Chalcogenide-based solar cells are receiving attention because of their low manufacturing costs and demonstrated ~20% efficiency in laboratory-scale small-area devices. Theoretically, these devices should be capable of 30.5% efficiency, according to the Shockley–Queisser limit and, thus, surpass DOE’s SunShot goals for cost-competitive solar power.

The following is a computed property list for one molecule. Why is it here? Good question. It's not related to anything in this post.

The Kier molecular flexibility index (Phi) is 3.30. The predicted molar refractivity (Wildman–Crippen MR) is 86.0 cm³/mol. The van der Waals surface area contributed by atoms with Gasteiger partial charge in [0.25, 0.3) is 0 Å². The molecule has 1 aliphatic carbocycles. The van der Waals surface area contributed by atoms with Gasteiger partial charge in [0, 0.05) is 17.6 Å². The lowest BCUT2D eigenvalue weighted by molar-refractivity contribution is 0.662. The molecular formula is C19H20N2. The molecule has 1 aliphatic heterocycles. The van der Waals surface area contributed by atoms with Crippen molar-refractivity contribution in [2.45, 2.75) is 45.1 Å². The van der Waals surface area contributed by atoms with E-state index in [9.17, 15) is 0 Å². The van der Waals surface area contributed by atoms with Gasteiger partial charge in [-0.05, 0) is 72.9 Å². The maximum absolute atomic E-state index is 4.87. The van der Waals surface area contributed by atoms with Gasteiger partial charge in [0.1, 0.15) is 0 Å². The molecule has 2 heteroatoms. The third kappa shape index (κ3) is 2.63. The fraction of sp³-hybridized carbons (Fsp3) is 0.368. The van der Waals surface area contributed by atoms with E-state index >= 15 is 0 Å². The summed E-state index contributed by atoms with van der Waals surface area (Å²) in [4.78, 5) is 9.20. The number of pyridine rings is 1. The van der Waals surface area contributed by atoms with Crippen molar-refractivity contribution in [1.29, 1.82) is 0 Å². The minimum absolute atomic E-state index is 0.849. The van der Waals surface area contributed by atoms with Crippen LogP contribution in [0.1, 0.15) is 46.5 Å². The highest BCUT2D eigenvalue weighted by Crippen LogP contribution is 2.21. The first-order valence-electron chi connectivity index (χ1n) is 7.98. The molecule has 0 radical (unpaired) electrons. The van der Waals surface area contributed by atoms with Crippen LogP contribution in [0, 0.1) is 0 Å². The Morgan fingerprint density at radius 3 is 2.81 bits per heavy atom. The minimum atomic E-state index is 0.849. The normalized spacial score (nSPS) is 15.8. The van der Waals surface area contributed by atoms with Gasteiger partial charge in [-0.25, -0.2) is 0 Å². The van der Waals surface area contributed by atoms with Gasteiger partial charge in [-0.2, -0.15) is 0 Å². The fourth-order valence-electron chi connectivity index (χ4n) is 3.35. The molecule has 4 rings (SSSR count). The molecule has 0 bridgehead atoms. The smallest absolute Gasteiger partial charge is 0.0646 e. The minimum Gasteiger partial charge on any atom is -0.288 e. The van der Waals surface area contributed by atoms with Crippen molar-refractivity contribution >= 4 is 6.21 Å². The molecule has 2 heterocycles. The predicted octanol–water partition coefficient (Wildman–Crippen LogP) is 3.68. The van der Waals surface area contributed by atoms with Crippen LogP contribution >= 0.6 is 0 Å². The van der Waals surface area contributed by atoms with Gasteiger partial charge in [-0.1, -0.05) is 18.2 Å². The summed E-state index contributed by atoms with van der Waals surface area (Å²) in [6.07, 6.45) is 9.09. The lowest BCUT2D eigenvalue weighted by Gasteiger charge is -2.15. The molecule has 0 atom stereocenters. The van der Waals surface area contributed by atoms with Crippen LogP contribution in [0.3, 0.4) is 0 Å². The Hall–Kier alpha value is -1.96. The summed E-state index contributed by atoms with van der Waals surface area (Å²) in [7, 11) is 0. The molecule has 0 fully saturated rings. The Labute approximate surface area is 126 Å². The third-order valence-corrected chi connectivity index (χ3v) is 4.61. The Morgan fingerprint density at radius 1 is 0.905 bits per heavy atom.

To date, however, CIGS modules have not surpassed 15 % efficiency, and incremental engineering has been slow to close the gap with the Shockley–Queisser limit. It is believed that 7% (abs.) efficiency is lost due electrostatic potential variations at charged extended defects like grain boundaries and dislocations.